13 13 In class exercise #61: For the second exam scores at identify any outliers more than 1.5 IQR’s above the 3 rd quartile or below the 1 st quartile. Verify that these are the same outliers found by the boxplot function in R. Solution (continued): boxplot(data[,2],data[,3],col="blue", main="Exam Scores", names=c("Exam 1","Exam 2"),ylab="Exam Score")

14 14 Detecting Outliers for Multiple Attributes l For the data there are two students who did better on exam 2 than exam 1. l Our single attribute approaches would not identify these as outliers since they are not outliers on either attribute l So for multiple attributes we need some other approaches l There are 4 techniques in Chapter 10 that may work well here. They are listed on the next slide.

15 15 Detecting Outliers for Multiple Attributes l Mahalanobis distance (p. 662) - This is a distance measure that takes correlation into account l Proximity-based outlier detection (p. 666) - Points are identified as outliers if they are far from most other points l Model based techniques (p. 654) - Points which don’t fit a certain model well are identified as outliers l Clustering based techniques (p. 671) - Points are identified as outliers if they are far from all cluster centers (or if they form their own small cluster with only a few points)

16 16 Proximity-Based Outlier Detection (p. 666) l Points are identified as outliers if they are far from most other points l One method is to identify points as outliers if their distance to their k th nearest neighbor is large l Choosing k is tricky because it should not be too small or too big l Page 667 has some good examples with k=5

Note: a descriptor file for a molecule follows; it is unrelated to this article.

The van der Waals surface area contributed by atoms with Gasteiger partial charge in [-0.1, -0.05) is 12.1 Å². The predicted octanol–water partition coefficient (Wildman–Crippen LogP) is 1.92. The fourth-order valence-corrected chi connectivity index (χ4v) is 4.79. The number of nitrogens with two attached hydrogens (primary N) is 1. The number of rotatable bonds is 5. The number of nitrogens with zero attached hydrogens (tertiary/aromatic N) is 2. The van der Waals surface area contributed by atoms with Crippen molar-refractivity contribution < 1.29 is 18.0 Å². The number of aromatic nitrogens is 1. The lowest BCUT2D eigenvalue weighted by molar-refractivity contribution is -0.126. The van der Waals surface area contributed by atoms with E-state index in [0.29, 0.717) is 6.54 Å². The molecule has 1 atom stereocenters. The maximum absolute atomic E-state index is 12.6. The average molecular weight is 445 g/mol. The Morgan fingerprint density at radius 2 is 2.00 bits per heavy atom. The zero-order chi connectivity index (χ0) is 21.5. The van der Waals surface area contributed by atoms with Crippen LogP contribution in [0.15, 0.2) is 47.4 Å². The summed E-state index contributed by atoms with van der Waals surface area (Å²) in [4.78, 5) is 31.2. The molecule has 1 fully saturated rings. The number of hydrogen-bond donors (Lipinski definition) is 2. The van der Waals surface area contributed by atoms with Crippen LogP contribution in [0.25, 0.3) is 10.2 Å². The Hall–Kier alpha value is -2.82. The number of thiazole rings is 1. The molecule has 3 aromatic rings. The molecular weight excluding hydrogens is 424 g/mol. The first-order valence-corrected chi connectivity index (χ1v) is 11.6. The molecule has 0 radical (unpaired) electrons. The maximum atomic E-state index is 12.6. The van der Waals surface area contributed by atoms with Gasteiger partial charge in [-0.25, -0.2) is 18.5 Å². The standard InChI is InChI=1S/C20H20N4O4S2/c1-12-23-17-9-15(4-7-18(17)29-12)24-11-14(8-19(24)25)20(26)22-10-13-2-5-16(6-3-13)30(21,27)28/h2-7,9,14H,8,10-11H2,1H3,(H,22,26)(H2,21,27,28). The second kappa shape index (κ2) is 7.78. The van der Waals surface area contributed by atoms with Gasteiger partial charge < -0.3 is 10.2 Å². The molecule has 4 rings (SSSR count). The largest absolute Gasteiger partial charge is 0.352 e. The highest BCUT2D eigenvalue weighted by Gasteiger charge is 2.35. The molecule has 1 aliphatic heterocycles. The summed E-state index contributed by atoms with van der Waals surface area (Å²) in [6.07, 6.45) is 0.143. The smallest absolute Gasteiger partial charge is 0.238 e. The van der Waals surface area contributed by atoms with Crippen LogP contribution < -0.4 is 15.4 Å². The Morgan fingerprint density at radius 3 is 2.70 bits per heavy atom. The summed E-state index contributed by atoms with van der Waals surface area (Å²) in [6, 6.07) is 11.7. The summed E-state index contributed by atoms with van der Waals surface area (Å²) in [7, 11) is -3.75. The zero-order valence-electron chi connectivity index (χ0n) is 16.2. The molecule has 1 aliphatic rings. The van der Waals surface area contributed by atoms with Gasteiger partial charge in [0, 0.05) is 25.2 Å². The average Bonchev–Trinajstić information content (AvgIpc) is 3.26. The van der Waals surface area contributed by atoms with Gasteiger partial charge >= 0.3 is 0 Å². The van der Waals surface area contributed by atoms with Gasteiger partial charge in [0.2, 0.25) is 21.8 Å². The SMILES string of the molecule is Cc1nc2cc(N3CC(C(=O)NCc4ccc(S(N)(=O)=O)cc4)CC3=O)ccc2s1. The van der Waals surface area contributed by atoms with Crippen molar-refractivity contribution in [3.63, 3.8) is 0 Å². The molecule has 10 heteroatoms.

17 17 Model Based Techniques (p. 654) l First build a model l Points which don’t fit the model well are identified as outliers l For the example at the right, a least squares regression model would be appropriate

18 18 In class exercise #62: Use the function lm in R to fit a least squares regression model which predicts the exam 2 score as a function of the exam 1 score for the data at Plot the fitted line and determine for which points the fitted exam 2 values are the furthest from the actual values using the model residuals.

19 19 In class exercise #62: Use the function lm in R to fit a least squares regression model which predicts the exam 2 score as a function of the exam 1 score for the data at Plot the fitted line and determine for which points the fitted exam 2 values are the furthest from the actual values using the model residuals. Solution: data<-read.csv("exams_and_names.csv") model<-lm(data[,3]~data[,2]) plot(data[,2],data[,3],pch=19,xlab="Exam 1", ylab="Exam2",xlim=c(100,200),ylim=c(100,200)) abline(model) sort(model$residuals)

20 20 In class exercise #62: Use the function lm in R to fit a least squares regression model which predicts the exam 2 score as a function of the exam 1 score for the data at Plot the fitted line and determine for which points the fitted exam 2 values are the furthest from the actual values using the model residuals. Solution (continued):

21 21 Clustering Based Techniques (p. 671) l Clustering can be used to find outliers l One approach is to compute the distance of each point to its cluster center and identify points as outliers for which this distance is large l Another approach is to look for points that form clusters containing very few points and identify these points as outliers